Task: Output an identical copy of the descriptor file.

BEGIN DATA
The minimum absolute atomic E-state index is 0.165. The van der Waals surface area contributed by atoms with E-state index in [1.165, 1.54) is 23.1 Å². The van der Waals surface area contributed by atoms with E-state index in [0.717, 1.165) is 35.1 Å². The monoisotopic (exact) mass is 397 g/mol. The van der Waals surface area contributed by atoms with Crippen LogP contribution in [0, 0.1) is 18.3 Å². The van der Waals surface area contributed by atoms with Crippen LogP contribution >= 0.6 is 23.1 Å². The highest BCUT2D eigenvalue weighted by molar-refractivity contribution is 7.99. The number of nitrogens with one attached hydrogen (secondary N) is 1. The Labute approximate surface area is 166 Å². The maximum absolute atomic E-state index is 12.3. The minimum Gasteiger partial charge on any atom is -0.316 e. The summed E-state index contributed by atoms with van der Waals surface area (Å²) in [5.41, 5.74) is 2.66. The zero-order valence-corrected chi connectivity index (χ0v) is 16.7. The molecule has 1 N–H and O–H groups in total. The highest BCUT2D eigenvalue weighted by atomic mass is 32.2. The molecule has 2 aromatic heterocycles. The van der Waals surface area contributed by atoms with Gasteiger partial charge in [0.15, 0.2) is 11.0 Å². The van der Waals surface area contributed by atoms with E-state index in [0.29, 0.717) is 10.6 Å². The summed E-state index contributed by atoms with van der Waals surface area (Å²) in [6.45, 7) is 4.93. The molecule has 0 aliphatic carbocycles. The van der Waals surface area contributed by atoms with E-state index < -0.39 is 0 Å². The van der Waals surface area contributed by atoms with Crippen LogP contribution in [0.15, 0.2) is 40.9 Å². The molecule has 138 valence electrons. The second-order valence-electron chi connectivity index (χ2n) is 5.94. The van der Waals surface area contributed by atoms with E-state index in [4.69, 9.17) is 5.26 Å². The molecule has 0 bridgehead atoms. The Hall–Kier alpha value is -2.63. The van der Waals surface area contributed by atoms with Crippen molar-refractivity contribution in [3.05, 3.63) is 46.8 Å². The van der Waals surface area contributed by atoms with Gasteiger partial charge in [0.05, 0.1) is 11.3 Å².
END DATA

The minimum absolute atomic E-state index is 0.165. The van der Waals surface area contributed by atoms with E-state index in [1.165, 1.54) is 23.1 Å². The van der Waals surface area contributed by atoms with E-state index in [0.717, 1.165) is 35.1 Å². The monoisotopic (exact) mass is 397 g/mol. The van der Waals surface area contributed by atoms with Crippen LogP contribution in [0, 0.1) is 18.3 Å². The van der Waals surface area contributed by atoms with Crippen LogP contribution >= 0.6 is 23.1 Å². The highest BCUT2D eigenvalue weighted by molar-refractivity contribution is 7.99. The number of nitrogens with one attached hydrogen (secondary N) is 1. The Labute approximate surface area is 166 Å². The maximum absolute atomic E-state index is 12.3. The minimum Gasteiger partial charge on any atom is -0.316 e. The summed E-state index contributed by atoms with van der Waals surface area (Å²) in [5.41, 5.74) is 2.66. The zero-order valence-corrected chi connectivity index (χ0v) is 16.7. The molecule has 1 N–H and O–H groups in total. The highest BCUT2D eigenvalue weighted by atomic mass is 32.2. The molecule has 2 aromatic heterocycles. The van der Waals surface area contributed by atoms with Gasteiger partial charge in [0.15, 0.2) is 11.0 Å². The van der Waals surface area contributed by atoms with E-state index in [0.29, 0.717) is 10.6 Å². The summed E-state index contributed by atoms with van der Waals surface area (Å²) in [6.45, 7) is 4.93. The molecule has 0 aliphatic carbocycles. The van der Waals surface area contributed by atoms with E-state index < -0.39 is 0 Å². The van der Waals surface area contributed by atoms with Crippen LogP contribution in [0.15, 0.2) is 40.9 Å². The molecule has 138 valence electrons. The second-order valence-electron chi connectivity index (χ2n) is 5.94. The van der Waals surface area contributed by atoms with E-state index in [4.69, 9.17) is 5.26 Å². The molecule has 0 bridgehead atoms. The Hall–Kier alpha value is -2.63. The van der Waals surface area contributed by atoms with Crippen molar-refractivity contribution in [3.05, 3.63) is 46.8 Å². The van der Waals surface area contributed by atoms with Gasteiger partial charge in [0.05, 0.1) is 11.3 Å².